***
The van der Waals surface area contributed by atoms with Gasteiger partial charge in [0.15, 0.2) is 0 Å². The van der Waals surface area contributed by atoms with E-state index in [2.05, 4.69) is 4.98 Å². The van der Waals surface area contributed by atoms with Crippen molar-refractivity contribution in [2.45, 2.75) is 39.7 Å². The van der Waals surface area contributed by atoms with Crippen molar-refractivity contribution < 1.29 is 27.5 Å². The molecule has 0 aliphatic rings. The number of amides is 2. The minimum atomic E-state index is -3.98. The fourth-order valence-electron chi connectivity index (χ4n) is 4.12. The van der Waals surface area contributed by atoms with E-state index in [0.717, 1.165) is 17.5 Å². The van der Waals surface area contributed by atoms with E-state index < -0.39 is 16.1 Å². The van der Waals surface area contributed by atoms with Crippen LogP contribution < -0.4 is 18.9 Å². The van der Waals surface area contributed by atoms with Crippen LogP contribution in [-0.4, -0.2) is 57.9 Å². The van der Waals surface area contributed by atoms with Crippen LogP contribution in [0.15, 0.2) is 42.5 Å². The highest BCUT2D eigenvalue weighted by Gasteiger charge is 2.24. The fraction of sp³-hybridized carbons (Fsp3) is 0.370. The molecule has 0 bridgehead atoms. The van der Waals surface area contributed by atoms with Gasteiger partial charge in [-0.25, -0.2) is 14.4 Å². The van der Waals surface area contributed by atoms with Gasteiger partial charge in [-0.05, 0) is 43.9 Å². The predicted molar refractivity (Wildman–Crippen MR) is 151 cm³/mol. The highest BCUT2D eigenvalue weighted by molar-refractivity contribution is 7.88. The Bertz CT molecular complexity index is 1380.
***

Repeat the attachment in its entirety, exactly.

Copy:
The van der Waals surface area contributed by atoms with Gasteiger partial charge in [0.15, 0.2) is 0 Å². The van der Waals surface area contributed by atoms with E-state index in [2.05, 4.69) is 4.98 Å². The van der Waals surface area contributed by atoms with Crippen molar-refractivity contribution in [2.45, 2.75) is 39.7 Å². The van der Waals surface area contributed by atoms with Crippen molar-refractivity contribution < 1.29 is 27.5 Å². The molecule has 0 aliphatic rings. The number of amides is 2. The minimum atomic E-state index is -3.98. The fourth-order valence-electron chi connectivity index (χ4n) is 4.12. The van der Waals surface area contributed by atoms with E-state index in [0.717, 1.165) is 17.5 Å². The van der Waals surface area contributed by atoms with E-state index < -0.39 is 16.1 Å². The van der Waals surface area contributed by atoms with Crippen LogP contribution < -0.4 is 18.9 Å². The van der Waals surface area contributed by atoms with Crippen LogP contribution in [-0.4, -0.2) is 57.9 Å². The van der Waals surface area contributed by atoms with Crippen LogP contribution in [0.15, 0.2) is 42.5 Å². The highest BCUT2D eigenvalue weighted by Gasteiger charge is 2.24. The fraction of sp³-hybridized carbons (Fsp3) is 0.370. The molecule has 0 bridgehead atoms. The van der Waals surface area contributed by atoms with Gasteiger partial charge in [-0.25, -0.2) is 14.4 Å². The van der Waals surface area contributed by atoms with Gasteiger partial charge in [-0.05, 0) is 43.9 Å². The predicted molar refractivity (Wildman–Crippen MR) is 151 cm³/mol. The highest BCUT2D eigenvalue weighted by molar-refractivity contribution is 7.88. The Bertz CT molecular complexity index is 1380.